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About Morning Oregonian. (Portland, Or.) 1861-1937 | View Entire Issue (July 12, 1912)
OREGON IS STRONG
i BIG PROCESSION
OHIO MAN WEARS MORE THAN 4000 ELK TEETH ON HIS
i 'T ' J,
WWRi I .:v..:i::::::xA!5.."i:.':v
Hosts to Greet Fraternity
'-"Make Good" and Add
Splendor to Parade.
THE MORN1XG OREGONIAN,
;, . ; ; ' ; :i -m. sv . . . : : : . I
XoTel Costumes Ae Ftefl by State
, Lodgemen and Many Familiar
31 embers Appear Oldest . Elk
v and Youngest Lodge In Line.
Oregon Elks contributed their full
hare to the auccesa and magnificence
of the unparalleled a rand lodge pa
rade yesterday. Every one ot the
lodges in this state. Including the herd
at McMinnvlUe. which was organised
IX days ago and has a membership of
15. was represented in the elaborate
pageant. Ashland and Klamath Falls
were the only Oregon lodges, other
than HcMtnnTlHe. that did not send
an organised delegation representing
at least half of its membership.
Aside from the variety of rich and
attractive costumes provided, several
unique features' were Introduced by
the different lodges of this state which
afforded the thousands of Easterners a
splendid opportunity not only to get a
glimpse of the real Western life as It
was exemplified by the delegations of
Indians from Pendleton and The
Dalles, but to contrast that period with
the present state of development and
civilization of the Pacific Northwest
as it was reflected by the more elab
orately costumed delegations of "pale
laces" that represented other of the
T These features proved both instruc
tive and entertaining to the visitors
from the East, who furnished satis
factory evidences of their appreciation
throughout the line of march.
Fortlamd Elks Lead Parade.
To Portland Lodge No. 142 came the
distinguished honor of serving as es
cort for the officers of the grand lodge
and the imposing parade. And the
borne lodge discharged the function
with the same measure of credit to
itself and the big order of which It is
a part that the privilege to serve in
that capacity was eagerly cherished.
Preceded by Grand Chief Nicholson
and his aides, the 600 members from
the Portland Lodge were headed by
36 members of the lodge's Teceptlon
eommlttee, who presented a decided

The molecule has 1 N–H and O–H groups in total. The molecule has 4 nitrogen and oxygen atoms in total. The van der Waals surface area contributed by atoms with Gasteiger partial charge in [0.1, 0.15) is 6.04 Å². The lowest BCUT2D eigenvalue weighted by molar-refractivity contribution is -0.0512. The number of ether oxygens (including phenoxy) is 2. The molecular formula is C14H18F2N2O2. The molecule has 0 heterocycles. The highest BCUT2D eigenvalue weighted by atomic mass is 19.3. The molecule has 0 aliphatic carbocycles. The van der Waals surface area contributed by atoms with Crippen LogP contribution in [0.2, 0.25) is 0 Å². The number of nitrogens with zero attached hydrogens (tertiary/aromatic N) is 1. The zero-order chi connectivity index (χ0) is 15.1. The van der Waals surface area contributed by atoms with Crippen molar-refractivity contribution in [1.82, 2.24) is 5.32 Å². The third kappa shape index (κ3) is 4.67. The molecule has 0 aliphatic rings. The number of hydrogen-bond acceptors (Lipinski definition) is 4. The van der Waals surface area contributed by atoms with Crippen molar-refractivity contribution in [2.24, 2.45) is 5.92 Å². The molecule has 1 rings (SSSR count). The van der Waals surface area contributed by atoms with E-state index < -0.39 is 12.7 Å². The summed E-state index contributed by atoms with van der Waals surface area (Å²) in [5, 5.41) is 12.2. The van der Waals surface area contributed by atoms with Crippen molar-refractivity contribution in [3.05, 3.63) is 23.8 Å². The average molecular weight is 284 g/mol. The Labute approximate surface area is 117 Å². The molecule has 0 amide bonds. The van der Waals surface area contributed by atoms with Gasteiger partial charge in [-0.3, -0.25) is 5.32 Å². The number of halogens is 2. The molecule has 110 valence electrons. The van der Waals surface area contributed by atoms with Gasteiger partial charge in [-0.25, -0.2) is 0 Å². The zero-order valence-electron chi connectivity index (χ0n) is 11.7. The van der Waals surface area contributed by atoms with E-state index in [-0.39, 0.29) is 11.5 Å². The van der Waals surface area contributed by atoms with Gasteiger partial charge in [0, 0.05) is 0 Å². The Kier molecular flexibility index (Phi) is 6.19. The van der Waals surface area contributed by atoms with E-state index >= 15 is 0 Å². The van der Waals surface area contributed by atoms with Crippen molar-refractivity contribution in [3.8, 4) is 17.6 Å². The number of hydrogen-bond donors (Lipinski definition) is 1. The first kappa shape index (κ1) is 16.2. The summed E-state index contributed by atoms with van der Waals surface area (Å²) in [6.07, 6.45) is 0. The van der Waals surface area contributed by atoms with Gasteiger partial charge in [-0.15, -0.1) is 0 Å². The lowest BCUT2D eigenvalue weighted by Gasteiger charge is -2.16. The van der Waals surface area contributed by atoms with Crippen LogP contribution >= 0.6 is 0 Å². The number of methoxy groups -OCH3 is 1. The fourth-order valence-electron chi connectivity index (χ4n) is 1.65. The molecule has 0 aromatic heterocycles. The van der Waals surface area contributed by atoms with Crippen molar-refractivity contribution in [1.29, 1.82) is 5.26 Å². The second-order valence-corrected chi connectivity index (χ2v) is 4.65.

military appearance In attractive suits
of blue with caps of the same ma
terial. Following the Teceptlon com
mittee, the uniformed members of the
Portland Lodge, marching four abreast,
extended over eight blocks. They
were in charge of Dr. E. A. Marshall,
of Portland Lodge, and Dr. J. M. Ed
wards, of Mankato Lodge, mounted
aides, under Grand Esquire Nicholson.
They wore white straw hats, with
purple bands, on which were printed
the name and number of the lodge;
bine serge coats, purple neckties, white
flannel trousers, white canvas shoes
and purple socks. The marching by
the Portland delegation was particu
larly noticeable, the large body mov
ing with the precision and accuracy
of a highly trained military organiza
tion. Pcadletoa Boys Make Good.
The Pendleton Lodge gave the East
erners a taste of primitive life In Ore
gon 60 years ago. Much had been said
in advance of what the Pendleton
bunch" would do and they made good.
Riding in advance of a mounted cow
boy band of 25 pieces, attired appro
priately, was Miss Reolota McMox, a
dainty little miss from the Umatilla
County city. Following the band came
Major Lee Moorhouse, costumed os a
cowboy scout, at the head of a band
of 10 other mounted members of the
Pendleton Lodge, who were dressed in
the full regalia ot the Indian as he
roamed through Eastern Oregon halt
a century ago. Every horse was rid
den without a bridle. ' .
- The costumes were genuine, having
fceen furnished by. Major Moorhouse
from his extensive and valuable col
lection of Indian curios. .The war paint
nrtth which the faces and limbs of the
"spurious redskins were bedaubed was
not carelessly applied, either. The
Pendleton delegation brought five real